Listening to Tomorrow’s Modern Boxes – the second solo album from Radiohead frontman Thom Yorke, which was tossed into the internet without preamble on Friday – for the first time, I experienced a moment of aural disconnect that’s characteristic of the millennial music experience. I’d received a message on the phone on which I was playing the album. It was a brief vacuum of musical silence, a lack accompanied by the thrum of my phone case against the TV cabinet. The thrill of a notification. The pulse of the void.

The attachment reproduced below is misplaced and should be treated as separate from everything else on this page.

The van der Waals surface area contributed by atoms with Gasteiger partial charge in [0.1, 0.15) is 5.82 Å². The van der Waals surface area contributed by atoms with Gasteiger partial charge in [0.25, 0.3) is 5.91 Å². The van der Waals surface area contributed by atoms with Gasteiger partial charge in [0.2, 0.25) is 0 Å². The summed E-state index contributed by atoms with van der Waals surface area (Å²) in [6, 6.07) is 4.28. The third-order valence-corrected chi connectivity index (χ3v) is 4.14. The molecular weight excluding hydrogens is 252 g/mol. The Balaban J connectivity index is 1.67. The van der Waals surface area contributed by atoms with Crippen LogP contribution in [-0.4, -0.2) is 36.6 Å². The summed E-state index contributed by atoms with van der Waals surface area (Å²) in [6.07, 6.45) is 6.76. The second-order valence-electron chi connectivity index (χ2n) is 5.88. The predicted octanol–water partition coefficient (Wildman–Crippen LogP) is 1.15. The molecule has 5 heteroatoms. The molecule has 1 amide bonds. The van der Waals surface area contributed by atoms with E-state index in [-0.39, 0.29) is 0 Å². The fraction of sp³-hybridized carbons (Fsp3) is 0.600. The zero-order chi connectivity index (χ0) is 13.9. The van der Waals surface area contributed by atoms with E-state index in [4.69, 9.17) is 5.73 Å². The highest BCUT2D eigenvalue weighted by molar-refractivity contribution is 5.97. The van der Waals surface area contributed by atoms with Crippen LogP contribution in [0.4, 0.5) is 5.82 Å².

The contradiction between the promise of connection and this brief, disruptive absence is consistent with the album itself. Ever since OK Computer, Yorke’s creative output has thrived in the middle ground between intimacy and anonymity. This dualism is perfectly suited to a post-social media environment defined by guarded familiarity, as we construct a fragile, artificial exoskeleton (a fitter, happier, more productive version of ourselves) through which to filter our interactions with others. (How else was Yorke to distribute the album but through BitTorrent, where detached packets of data are given to an anonymous sea to be shared amongst strangers?).